For most of us the word entrepreneur throws up images of Steve Jobs, Donald Trump or Richard Branson, with the words “risk-taker,” “leader”, “dynamic,” and “passionate” appearing as the captions. And then there’s the indisputable understanding of the word – a person who starts his or her own business. Who stays clear of the hell that is a 9-5 job.
Problem is you haven’t started, nor are you planning to start a business. You don’t see yourself as a risk-taker or one with a dynamic personality that takes over the room. And truth be told – you actually prefer the security of a 9-5 job.
So obviously you aren’t and can’t be an entrepreneur, right?
What if I told you that you don’t need to start your own business to be an entrepreneur? In fact, you don’t even need to be a business person!
Yes you heard right. You can be entrepreneurial in whatever you do: whether you coach the Junior High soccer team, work in church, take care of the kids, or spend 40 hours a week in a cubicle. I like how this Forbes article defines entrepreneurship as a mindset, not a business model.
Being entrepreneurial is a way of thinking that results in doing things differently in order to achieve a desired outcome. No matter the context, each day we are faced with situations that may call for an innovative action or choice on our part. The difference lies between those who choose to act and those who don’t.
As entrepreneur and teacher Jon Burgstone puts it in his book, Breakthrough Entrepreneurship, “Every time you want to make any important decision, there are two possible courses of action. You can look at the array of choices that present themselves, pick the best available option and try to make it fit. Or, you can do what the true entrepreneur does: Figure out the best conceivable option and then make it available.”
Here’s the crazy thing. When you are presented with an opportunity to change your current course by adapting or embracing a way that differs from the norm, you’re doing exactly what entrepreneurs do. You’re innovating.
Not only do you need to be an entrepreneur but you’re actually one already!
Having an entrepreneurial mindset is essential to survive in today’s world whether you are a business owner or an employee. When living and working with the poor in India I noticed how entrepreneurial thinking was necessary to simply survive and although never taught, it came instinctively. Harvard Business School professor, Howard Stevenson, defines entrepreneurship as “the pursuit of opportunity without regard to resources currently controlled.”
The workplace landscape is changing and if you don’t recognize those changes and adapt then you will be left behind. If you don’t take the right steps towards developing those entrepreneurial instincts today then you might ultimately be forced to when a crisis, such as losing your job or house, hits.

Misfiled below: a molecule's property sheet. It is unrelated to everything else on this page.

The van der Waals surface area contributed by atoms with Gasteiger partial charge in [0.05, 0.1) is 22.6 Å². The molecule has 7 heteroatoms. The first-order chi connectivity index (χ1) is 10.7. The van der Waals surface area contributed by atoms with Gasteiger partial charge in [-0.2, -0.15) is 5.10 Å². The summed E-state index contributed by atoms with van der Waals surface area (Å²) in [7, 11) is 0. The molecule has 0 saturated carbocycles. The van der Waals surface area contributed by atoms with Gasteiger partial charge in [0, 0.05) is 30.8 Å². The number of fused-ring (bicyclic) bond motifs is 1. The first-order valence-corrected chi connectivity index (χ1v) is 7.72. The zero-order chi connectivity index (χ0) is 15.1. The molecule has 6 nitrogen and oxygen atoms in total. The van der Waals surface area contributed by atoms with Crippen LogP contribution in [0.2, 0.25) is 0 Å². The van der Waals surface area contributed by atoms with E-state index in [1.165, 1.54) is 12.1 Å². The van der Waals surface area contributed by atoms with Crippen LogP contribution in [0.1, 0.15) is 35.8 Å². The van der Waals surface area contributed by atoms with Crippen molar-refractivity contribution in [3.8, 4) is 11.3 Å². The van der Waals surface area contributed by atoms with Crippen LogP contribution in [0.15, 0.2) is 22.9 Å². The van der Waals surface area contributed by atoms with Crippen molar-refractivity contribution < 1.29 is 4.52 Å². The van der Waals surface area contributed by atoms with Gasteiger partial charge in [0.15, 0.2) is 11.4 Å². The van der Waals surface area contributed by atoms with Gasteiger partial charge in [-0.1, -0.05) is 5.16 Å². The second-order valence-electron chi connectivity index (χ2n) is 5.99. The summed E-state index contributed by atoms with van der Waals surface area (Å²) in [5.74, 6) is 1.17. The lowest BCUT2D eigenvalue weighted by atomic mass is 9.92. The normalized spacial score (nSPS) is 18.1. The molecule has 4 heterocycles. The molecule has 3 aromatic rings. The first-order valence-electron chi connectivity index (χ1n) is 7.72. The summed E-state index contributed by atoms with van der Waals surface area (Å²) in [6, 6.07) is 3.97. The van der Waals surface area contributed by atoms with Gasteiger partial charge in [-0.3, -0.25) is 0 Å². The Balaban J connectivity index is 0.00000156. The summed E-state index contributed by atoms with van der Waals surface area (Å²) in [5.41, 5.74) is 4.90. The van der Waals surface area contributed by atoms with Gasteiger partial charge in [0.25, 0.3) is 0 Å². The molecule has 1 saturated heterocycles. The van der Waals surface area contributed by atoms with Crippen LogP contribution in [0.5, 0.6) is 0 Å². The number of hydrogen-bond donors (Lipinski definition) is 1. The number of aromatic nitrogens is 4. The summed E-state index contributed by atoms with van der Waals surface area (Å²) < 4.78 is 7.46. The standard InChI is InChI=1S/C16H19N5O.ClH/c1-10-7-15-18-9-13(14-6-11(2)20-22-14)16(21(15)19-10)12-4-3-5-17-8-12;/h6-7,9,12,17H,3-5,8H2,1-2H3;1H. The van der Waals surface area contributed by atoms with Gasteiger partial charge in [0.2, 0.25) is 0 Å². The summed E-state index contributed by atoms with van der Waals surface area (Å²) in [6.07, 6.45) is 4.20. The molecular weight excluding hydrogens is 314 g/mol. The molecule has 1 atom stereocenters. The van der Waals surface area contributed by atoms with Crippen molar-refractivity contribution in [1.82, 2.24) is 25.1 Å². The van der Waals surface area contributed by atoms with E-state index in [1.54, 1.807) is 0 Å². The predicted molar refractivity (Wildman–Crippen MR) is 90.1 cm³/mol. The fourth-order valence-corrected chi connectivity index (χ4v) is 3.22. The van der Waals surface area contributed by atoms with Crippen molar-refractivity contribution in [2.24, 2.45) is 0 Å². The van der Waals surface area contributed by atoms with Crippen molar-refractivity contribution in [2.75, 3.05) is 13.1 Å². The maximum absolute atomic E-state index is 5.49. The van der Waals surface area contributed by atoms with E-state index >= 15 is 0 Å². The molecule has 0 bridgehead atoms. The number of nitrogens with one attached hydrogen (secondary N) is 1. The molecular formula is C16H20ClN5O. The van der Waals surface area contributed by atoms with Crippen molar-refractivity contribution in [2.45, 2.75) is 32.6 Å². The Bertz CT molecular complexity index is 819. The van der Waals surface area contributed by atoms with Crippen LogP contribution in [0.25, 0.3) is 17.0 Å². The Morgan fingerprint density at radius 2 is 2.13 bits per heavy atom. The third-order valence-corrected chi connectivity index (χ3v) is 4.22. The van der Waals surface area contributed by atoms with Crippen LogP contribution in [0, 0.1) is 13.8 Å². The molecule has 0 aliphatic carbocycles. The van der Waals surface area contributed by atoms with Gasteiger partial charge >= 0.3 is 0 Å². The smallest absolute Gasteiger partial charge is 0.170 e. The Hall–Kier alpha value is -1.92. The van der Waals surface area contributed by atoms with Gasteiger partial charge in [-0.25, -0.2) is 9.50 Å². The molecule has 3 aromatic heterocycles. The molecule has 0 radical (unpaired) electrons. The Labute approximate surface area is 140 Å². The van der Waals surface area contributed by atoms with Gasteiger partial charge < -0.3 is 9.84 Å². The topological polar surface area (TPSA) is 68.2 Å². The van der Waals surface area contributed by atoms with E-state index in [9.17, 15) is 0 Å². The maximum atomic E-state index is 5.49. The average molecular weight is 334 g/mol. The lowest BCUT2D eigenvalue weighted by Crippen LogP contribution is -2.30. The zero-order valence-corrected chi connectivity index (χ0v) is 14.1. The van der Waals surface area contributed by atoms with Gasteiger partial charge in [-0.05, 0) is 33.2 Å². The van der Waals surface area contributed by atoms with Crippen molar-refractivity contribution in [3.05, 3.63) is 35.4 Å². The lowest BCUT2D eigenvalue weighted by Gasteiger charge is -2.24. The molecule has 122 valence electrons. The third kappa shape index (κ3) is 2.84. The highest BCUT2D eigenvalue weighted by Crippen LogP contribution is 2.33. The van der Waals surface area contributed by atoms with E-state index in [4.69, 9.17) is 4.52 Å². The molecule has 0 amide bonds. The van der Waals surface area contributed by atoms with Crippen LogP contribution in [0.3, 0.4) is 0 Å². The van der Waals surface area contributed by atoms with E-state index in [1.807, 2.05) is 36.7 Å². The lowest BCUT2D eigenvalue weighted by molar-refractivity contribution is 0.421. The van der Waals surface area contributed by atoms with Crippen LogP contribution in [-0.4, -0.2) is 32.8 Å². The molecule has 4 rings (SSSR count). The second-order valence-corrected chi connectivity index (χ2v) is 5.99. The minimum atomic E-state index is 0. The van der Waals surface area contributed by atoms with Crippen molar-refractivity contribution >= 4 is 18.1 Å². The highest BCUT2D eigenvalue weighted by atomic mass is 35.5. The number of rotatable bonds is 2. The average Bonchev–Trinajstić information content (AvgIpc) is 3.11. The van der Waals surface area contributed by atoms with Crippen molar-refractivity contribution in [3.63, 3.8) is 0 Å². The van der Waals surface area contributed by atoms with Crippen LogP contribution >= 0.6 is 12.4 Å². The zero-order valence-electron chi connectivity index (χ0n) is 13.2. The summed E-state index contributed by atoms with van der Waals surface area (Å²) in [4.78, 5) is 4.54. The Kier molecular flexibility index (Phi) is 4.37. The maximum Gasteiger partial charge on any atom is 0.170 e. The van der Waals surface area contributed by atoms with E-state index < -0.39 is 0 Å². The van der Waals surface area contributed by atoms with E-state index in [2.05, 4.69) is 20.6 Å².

So then what’s stopping you?
The destitute don’t have a choice – it’s either do or die. However for the majority of us it’s our perceived comfort and fear that inhibit this natural instinct from flourishing. In this insightful article, Thomas Koulopoulos talks about how the fear of failure is the biggest obstacle to your success and stresses the need to unlearn this fear.
Fear of failure is a different sort of fear. It is not a fear that helps you navigate the unknown, it is a fear that prevents you from taking the journey into the unknown to begin with – Thomas Koulopoulos.
The biggest difference between entrepreneurs and you is they haven’t let fear dissuade them from listening and responding to their natural instinct.
And how does one overcome this fear? There a number of ways, but what’s worked for me is bulldozing limiting beliefs and cutting through the noise of stereotypes and natural biases that frame the way I look at myself. I also choose to go where the perceived fear is, and break through to the other side.
Mindsets are powerful. They colour your view of the world and frame the way you respond to opportunities and challenges. Whenever you innovate, no matter how small the innovation, you are embracing your natural instinct to make something better. Let the inner entrepreneur rise to the occasion a little more often, and you might just find yourself making better decisions, doing life better. At home, at work, everyday.
This Week’s Takeaway
What is holding you back from letting the inner entrepreneur step up and what can you do about it today?